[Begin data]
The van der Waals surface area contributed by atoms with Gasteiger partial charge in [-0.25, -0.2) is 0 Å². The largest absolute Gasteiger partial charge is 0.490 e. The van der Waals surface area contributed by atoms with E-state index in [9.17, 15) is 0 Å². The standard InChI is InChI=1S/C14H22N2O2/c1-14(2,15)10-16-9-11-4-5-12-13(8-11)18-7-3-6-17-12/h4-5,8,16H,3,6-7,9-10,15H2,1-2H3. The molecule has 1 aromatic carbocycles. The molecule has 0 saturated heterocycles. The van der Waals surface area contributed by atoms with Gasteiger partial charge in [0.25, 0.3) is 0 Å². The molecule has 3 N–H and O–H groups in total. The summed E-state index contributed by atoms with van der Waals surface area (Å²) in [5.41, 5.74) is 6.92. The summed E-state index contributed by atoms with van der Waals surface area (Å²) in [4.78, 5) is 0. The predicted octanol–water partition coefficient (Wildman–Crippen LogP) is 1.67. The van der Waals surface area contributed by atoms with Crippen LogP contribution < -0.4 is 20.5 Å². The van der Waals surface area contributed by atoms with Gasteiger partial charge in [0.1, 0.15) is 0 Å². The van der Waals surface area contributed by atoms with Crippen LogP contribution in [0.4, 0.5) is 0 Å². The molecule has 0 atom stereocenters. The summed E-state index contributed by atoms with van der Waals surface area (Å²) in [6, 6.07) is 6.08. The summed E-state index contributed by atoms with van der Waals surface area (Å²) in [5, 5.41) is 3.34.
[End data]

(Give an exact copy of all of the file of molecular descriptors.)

The van der Waals surface area contributed by atoms with Gasteiger partial charge in [-0.25, -0.2) is 0 Å². The largest absolute Gasteiger partial charge is 0.490 e. The van der Waals surface area contributed by atoms with E-state index in [9.17, 15) is 0 Å². The standard InChI is InChI=1S/C14H22N2O2/c1-14(2,15)10-16-9-11-4-5-12-13(8-11)18-7-3-6-17-12/h4-5,8,16H,3,6-7,9-10,15H2,1-2H3. The molecule has 1 aromatic carbocycles. The molecule has 0 saturated heterocycles. The van der Waals surface area contributed by atoms with Gasteiger partial charge in [0.25, 0.3) is 0 Å². The molecule has 3 N–H and O–H groups in total. The summed E-state index contributed by atoms with van der Waals surface area (Å²) in [5.41, 5.74) is 6.92. The summed E-state index contributed by atoms with van der Waals surface area (Å²) in [4.78, 5) is 0. The predicted octanol–water partition coefficient (Wildman–Crippen LogP) is 1.67. The van der Waals surface area contributed by atoms with Crippen LogP contribution < -0.4 is 20.5 Å². The van der Waals surface area contributed by atoms with Gasteiger partial charge in [0.1, 0.15) is 0 Å². The van der Waals surface area contributed by atoms with Crippen LogP contribution in [0.4, 0.5) is 0 Å². The molecule has 0 atom stereocenters. The summed E-state index contributed by atoms with van der Waals surface area (Å²) in [6, 6.07) is 6.08. The summed E-state index contributed by atoms with van der Waals surface area (Å²) in [5, 5.41) is 3.34.